The free trade agreement, known with its acronym TTIP, currently being negotiated between the United States and the European Union is expected to have immense legal implications as well as commercial ones for the signatories. The numbers are self explanatory; two blocks when combined together produces almost half the world’s GDP and around one third of the total world trade. The bilateral trade across the Atlantic has already exceeded USD 3.7 trillion. For these two economic giants to sign such a deal mean a monumental shift in world economic balances. As the United States and the European Union are expected to benefit significantly from such shift, the countries that will be left out will have to face a new legal regime that would cover the entire jurisdiction producing half of the world’s GDP.
The Thorny Legal Issues
Due to the discreet and intergovernmental nature of the negotiations it is difficult to know in advance what exactly will be included in to TTIP. As the Americans made it clear, the American Administration ardently opposes the inclusion of the financial services in to the agreement. Given the rift in mentality between the United States and the European Union where the Americans are strongly inclined toward de-regulation in financial markets and the European are for regulation, such a statement by the American side is most natural. The European side has its concerns as well; as it made clear that audiovisual services should be left out due to the concerns that if the current EU regulations on audiovisual services that are tasked with the safeguarding of the cultural diversity of the EU replaced with a one negotiated with the United States through the TTIP talks might turn the EU cultural climate in to a barren desert of cultural uniformity.
However the thorny issues are not limited with the financial and audiovisual services. Especially important are the issues related with the genetically modified food, pharmaceuticals, the safety standards imposed on the motor vehicle producers, chemicals and the environmental standards concerning the carbon emissions with regard to the aviation industry. In all these different business sectors both the United States and the European Union have diverging regulations mainly distinguished from one another by a diverging mentality of low levels regulation v.s high levels of regulations. Moreover the EU has the additional problem with regard to the practices adopted by the Court of Justice of the European Union which tends to grant priority for the Community law over the legal implications of an international treaty like the TTIP. Hence there still are outstanding issues between the United States and the European Union to be resolved before an agreement can be signed.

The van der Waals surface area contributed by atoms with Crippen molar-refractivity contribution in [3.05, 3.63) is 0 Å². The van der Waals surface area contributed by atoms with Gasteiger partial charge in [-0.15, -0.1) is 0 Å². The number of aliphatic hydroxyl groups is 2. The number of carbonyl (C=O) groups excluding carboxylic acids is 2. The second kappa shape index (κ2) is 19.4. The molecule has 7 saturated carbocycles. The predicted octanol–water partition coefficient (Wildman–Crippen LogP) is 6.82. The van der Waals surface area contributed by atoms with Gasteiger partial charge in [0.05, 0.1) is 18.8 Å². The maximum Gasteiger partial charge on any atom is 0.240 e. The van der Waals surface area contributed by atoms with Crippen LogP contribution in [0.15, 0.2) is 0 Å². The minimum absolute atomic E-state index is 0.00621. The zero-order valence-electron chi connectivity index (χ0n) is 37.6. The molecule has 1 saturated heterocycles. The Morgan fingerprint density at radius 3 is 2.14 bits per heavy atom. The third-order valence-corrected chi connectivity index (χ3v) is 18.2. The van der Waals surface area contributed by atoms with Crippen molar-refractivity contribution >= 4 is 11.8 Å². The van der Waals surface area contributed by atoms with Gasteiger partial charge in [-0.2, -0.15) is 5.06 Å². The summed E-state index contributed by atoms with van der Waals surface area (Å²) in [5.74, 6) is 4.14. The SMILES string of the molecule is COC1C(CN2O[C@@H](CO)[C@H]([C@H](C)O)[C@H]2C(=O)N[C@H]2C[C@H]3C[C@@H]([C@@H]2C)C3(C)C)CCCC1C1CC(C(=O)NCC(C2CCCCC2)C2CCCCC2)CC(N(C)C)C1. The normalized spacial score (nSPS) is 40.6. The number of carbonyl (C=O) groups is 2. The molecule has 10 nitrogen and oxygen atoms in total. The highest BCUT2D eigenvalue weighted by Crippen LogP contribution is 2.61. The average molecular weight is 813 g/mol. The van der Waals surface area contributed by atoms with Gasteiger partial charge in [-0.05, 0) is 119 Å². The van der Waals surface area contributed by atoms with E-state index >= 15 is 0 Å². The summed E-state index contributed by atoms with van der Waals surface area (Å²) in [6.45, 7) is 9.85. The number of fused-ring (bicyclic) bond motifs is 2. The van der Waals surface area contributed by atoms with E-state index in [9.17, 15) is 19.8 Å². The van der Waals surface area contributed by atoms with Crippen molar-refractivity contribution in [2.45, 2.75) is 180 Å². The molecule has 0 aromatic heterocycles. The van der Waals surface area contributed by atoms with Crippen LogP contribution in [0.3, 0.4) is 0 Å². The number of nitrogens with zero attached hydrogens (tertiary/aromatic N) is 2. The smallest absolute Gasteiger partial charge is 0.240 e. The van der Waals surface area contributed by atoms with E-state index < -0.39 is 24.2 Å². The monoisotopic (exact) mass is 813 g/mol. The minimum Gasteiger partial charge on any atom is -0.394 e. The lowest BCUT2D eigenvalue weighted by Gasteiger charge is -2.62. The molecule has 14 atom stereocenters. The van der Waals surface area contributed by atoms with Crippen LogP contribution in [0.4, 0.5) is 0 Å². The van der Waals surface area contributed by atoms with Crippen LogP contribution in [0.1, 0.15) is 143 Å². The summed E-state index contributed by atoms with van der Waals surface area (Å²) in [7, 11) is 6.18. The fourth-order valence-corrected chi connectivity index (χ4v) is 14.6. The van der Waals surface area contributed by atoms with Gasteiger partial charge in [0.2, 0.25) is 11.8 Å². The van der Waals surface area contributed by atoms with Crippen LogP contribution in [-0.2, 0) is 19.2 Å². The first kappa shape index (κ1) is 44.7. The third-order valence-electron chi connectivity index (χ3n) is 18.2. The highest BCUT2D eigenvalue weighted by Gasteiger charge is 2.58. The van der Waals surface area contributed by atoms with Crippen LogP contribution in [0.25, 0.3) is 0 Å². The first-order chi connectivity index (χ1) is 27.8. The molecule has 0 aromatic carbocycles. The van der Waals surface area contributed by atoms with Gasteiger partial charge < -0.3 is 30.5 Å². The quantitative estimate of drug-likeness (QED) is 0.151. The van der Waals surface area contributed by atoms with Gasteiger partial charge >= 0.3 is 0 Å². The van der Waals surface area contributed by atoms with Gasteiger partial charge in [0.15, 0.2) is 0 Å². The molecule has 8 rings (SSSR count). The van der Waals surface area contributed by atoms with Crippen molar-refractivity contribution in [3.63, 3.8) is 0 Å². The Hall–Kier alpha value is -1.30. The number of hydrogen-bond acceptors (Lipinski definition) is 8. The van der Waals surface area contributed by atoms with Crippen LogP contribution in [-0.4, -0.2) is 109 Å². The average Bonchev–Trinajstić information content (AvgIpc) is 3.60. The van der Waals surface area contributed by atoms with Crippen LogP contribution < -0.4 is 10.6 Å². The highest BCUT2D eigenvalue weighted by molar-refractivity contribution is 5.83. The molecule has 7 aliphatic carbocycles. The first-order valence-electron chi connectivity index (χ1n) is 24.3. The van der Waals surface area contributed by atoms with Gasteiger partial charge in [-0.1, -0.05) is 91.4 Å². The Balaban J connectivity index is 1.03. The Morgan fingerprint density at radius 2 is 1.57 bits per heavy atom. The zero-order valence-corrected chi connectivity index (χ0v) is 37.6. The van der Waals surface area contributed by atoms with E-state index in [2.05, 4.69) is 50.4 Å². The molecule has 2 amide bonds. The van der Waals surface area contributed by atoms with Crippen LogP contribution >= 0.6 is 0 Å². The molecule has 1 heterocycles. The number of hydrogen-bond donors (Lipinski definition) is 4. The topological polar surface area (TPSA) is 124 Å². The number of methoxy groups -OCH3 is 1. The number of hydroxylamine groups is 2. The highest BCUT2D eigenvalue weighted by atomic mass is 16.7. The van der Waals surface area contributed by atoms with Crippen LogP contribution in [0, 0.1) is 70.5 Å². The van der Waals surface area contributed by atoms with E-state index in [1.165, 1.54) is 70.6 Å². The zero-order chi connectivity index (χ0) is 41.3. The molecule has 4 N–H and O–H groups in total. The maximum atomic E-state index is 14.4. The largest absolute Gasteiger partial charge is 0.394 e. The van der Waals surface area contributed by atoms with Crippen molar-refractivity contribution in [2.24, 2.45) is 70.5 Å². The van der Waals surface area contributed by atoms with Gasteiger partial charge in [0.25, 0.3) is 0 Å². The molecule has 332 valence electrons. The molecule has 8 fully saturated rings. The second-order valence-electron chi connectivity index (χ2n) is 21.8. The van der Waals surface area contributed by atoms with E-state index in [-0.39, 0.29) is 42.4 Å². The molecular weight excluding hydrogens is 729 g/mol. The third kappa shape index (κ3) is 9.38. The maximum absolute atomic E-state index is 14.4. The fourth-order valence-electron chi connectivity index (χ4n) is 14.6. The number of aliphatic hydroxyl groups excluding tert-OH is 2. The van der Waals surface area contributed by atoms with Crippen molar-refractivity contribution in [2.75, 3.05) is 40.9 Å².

The Implications for Turkey
The free trade agreement between the U.S and the EU, if singed, will have implications for the third parties. Turkey as an emerging economy with strong economic ties to Europe will fell the air of change in global economic relations. As the bilateral trade with the European Union consists 60% of the annual Turkish foreign trade, changes in TTIP shall be keenly followed in Turkey. As the regulatory standards will be re-negotiated and re-settled between these two powers from motor vehicles design and safety standards to carbon emissions, from pharmaceutical products to genetically modified food, the best way for Turkey is to press for its own inclusion to the TTIP if possible given its own Customs Union with the European Union. However the prospects for such an inclusion does not seem very bright given the signals from both sides of the Atlantic that this will be an exclusive agreement covering only the U.S and E.U. Hence for Turkey the attainable goal might be to restructure its own industry along the lines adopted through TTIP, once the regulatory changes go public. A quick harmonization of the Turkish legal and commercial standards with the new legal and commercial standards adopted by the TTIP will give the Turkish business a headway for conducting a stable course of bilateral trade with at least the European part of the signatories as it is assumed that the Customs Union with Turkey will continue to remain in effect.